We have a Ride 1up 500. We also have an Espin Sport. I think the Espin Sport is a better bike and a better deal. Same weight, about 55 lb but the Sport weight includes the standard rear rack, front and rear fenders and lights while none of that is included with the 500. They have similar components but Espin has hydraulic brakes, concealed battery and just seems more comfortable and made better to me. We have had some QC issues with our 500 including chain coming off. My Sport has never had that issue and has a better chain guide. Both are cadence sensor and have throttles which are great for City/ suburban riding. Throttles will work from a full stop unlike the Aventons. You can adjust power settings on both in the advance menu setting. My Sport rides well with no power and goes a comfortable bike path speed in level 1. I do not have an Aventon but I would suggest trying them if you need a small or large frame as they sell frames of various sizes. In short, the Sport is a nice bike with all the benefits of a Ride1up 700 with less weight and less money. We also have an Espin Nero but it has 4 inch tires and is much heavier. For your use I think a road type tire (2 inch), in a bike around 50-55 lbs will work.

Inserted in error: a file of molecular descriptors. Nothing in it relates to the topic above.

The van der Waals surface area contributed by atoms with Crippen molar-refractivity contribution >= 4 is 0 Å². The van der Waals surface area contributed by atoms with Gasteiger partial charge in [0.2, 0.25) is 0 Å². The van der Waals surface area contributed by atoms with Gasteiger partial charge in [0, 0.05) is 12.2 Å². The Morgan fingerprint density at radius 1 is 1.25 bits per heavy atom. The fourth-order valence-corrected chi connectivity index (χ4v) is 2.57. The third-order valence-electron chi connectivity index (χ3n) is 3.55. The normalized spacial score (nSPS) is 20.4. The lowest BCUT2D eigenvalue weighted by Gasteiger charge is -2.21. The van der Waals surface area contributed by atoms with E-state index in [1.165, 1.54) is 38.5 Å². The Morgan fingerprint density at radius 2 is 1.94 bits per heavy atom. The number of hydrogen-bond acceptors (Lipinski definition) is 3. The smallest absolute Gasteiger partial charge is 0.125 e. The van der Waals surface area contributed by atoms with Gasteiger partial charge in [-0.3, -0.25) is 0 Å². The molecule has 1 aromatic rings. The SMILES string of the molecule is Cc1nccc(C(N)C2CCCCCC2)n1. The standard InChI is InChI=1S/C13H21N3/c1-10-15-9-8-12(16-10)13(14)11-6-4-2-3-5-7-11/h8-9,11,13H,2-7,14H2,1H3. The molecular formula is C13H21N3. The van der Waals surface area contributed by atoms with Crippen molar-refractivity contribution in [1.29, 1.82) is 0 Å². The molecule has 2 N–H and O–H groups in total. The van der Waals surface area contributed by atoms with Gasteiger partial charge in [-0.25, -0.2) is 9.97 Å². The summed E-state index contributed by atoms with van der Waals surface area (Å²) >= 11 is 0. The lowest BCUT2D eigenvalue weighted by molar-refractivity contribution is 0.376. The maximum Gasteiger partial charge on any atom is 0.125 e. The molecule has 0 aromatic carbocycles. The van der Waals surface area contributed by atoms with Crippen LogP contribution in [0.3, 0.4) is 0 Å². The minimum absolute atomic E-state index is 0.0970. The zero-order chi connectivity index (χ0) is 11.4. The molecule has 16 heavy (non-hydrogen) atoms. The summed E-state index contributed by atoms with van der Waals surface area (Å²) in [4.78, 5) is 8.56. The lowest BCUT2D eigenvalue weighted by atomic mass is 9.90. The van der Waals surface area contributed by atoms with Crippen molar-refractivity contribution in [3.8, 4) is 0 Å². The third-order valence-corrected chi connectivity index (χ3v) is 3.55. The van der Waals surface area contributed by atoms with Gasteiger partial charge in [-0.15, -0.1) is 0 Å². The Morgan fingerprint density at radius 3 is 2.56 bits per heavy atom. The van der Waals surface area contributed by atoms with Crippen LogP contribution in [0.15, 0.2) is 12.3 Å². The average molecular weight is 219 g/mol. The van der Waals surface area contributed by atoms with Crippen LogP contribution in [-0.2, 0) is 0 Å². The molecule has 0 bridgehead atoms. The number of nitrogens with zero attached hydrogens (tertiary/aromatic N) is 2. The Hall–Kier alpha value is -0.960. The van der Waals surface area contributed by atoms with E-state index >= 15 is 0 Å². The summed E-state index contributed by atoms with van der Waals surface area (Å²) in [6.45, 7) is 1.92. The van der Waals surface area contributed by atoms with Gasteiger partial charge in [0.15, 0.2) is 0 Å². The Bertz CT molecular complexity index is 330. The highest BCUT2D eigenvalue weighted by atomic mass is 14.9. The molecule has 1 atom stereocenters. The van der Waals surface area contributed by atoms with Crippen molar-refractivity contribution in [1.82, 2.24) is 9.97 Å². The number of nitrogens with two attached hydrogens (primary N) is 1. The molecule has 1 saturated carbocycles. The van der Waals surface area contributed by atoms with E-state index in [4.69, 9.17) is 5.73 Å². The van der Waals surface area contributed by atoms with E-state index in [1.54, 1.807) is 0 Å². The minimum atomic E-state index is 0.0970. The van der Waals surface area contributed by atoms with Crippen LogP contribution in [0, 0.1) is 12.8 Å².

So I ended up jumping in on an Espin Sport. It was a good mix of pretty much everything I was looking for, and for only about $1250. While it may not have the color display and the ability to configure your PAS levels, it was lighter than the 700/Level and that was more important to me. But for the most part, it has equal or comparable parts (some better than the others,) but racks, fenders, integrated lights, hydraulic brakes, suspension fork, integrated battery in the down tube. The design looks pretty clean. Plus I it doesn’t look like there’s many complaints about the bike, it’s chains falling off and electronics failures like I see with R1U. The PAS levels while pre-configured, don’t seem to have that “jack rabbit” effect like on the Aventons. For the most part, it’s seems like nothing but positive experiences with the bike. Customer service doesn’t seem bad, I even sent them an email about something and they got back to me same day.